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Honolulu Star-Advertiser OpEd Column: Common Cause, transparency are vital to good government

Fifty years ago in 1970, Punahou School graduate John W. Gardner — a Republican secretary of Health, Education and Welfare (HEW) under a Democratic president, Lyndon B. Johnson — founded Common Cause, which became the nation's largest public interest group dedicated to providing open, honest and accountable government. As is the case today in America, disenchantment with government was exceedingly high. In our current climate of cynicism and exhaustion with corruption in politics at the highest level, Common Cause Hawaii's efforts to sustain the legacy of Gardner in advocating for good government is particularly important. Sandy Ma, executive director of Common Cause Hawaii, has repeatedly and forcefully spoken out, calling for an end in local politicsof insidious abuses of our fragile democracy.

The latest emergency proclamation by Gov. David Ige steps back from blanket suspensions of the state open meetings and open records laws that he had issued in mid-March in an effort to lessen the spread of the coronavirus.

Common Cause of Hawaii and the Civil Beat Law Center for the Public Interest worked with state attorneys to come up with the new language that appears at the end of the proclamation the governor issued Tuesday. For more information on this new proclamation, see the next article in these News Clips and click on the Read More button.

In a new proclamation, the governor asks agencies to do their best when it comes to providing public access to public meetings and records.

The proclamation states that if public boards and commissions, such as county councils, do conduct business, which would require proper social distancing and teleconferencing capabilities, then every attempt should be made under normal Sunshine Law procedures to ensure public notification and participation, from posting agenda materials online to accommodating remote viewing and testimony. The Civil Beat Law Center and Common Cause Hawaii both wrote letters to Ige urging him to reconsider the suspension of the so called Sunshine Law, saying among other things that it was “recklessly overbroad.”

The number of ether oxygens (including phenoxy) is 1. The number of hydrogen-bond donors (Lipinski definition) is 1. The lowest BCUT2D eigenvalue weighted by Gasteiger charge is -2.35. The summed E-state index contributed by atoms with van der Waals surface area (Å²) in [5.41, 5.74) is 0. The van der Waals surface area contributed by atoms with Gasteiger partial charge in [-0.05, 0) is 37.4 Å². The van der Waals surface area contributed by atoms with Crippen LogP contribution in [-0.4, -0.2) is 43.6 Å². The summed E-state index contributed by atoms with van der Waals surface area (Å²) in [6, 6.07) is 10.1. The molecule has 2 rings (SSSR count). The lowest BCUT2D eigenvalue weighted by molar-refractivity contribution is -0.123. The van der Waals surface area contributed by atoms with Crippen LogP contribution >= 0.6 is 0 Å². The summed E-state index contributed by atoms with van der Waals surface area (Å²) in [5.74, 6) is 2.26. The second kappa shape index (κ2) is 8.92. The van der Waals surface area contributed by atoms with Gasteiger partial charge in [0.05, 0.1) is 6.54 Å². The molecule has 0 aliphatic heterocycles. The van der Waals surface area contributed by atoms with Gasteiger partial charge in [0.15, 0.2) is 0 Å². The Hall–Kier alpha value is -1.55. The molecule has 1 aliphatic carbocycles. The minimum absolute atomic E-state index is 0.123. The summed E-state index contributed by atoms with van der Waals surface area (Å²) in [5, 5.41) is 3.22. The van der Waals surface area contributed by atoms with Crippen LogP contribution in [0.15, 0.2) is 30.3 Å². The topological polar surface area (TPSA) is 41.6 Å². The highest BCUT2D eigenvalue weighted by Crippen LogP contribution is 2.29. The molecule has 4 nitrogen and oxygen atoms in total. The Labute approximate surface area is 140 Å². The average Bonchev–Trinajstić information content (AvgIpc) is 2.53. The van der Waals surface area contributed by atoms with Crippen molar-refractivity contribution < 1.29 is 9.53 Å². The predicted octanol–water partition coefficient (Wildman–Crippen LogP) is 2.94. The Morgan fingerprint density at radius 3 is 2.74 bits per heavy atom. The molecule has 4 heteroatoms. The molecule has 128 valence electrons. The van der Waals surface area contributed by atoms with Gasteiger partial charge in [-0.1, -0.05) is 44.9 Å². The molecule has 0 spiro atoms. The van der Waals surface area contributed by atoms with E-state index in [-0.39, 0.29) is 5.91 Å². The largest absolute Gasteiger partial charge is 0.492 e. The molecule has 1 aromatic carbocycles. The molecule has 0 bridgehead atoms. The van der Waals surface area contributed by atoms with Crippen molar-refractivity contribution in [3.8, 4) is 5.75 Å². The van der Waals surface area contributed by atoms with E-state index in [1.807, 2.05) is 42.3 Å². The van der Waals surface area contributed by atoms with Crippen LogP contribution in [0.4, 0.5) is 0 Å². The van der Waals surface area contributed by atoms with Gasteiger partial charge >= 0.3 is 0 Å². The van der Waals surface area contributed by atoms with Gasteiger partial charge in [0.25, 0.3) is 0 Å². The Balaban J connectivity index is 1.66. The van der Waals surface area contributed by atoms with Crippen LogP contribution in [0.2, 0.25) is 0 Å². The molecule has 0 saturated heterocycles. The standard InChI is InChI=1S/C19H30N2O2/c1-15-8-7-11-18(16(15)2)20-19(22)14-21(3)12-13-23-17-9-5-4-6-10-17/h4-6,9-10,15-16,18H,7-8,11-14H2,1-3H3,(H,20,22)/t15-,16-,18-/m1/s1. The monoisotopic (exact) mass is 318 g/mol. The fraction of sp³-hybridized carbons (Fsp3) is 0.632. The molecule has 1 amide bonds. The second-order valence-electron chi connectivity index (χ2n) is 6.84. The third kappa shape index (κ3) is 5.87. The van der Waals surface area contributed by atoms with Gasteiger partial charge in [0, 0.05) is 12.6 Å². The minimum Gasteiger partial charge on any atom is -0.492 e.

The Honolulu Star-Advertiser editors endorse the proposed strategy by a Common Cause Hawaii-led coalition for the state to maintain the intent of the Sunshine Law.

In response to the first signs of COVID-19 community spread in Hawaii, Gov. David Ige issued an emergency proclamation in mid-March that, In addition to sensible provisions, included a puzzling suspension of a state public access law. The appalling upshot is that government bodies and agencies are now free to push forward with policy-making decisions while keeping the public in the dark, as they are not required to provide even a bare minimum of access to public meetings A coalition of open-government advocates led by Common Cause Hawaii has proposed a reasonable strategy for maintaining the intent of the law as the state continues to grapple with coronavirus outbreak concerns. For starters, it asserts that just as citizens are deferring nonessential travel and activity, so should government defer noncritical policy-making decisions until “full and meaningful public involvement can be guaranteed.”

State attorneys are working on language that would restore at least some portions of the suspended Sunshine Law that requires government meetings to be public.

A coalition of open-government and public-access advocates led by Common Cause Hawaii sharply criticized Ige for imposing the restriction, arguing that suspension of the Sunshine Law wiped away decades of government transparency.

Honolulu Star-Advertiser - Some fear liberties will be lost in Hawaii’s COVID-19 pandemic orders

Over the past few months Hawaii leaders have established curfews, called out the National Guard, set up checkpoints, ordered businesses to close, required the wearing of face masks, deployed drones to clear beaches and waived open records and meetings laws. Also, advocates of open government and transparency were alarmed in mid-March when the governor suspended the state laws requiring agencies to meet in public and make government records public as part of the administration’s emergency COVID-19 response. In response to the order, Common Cause Hawaii sent a letter to the governor, signed by more than 40 different groups, asking that government meetings be required to remain open by remote access through audio and video means.

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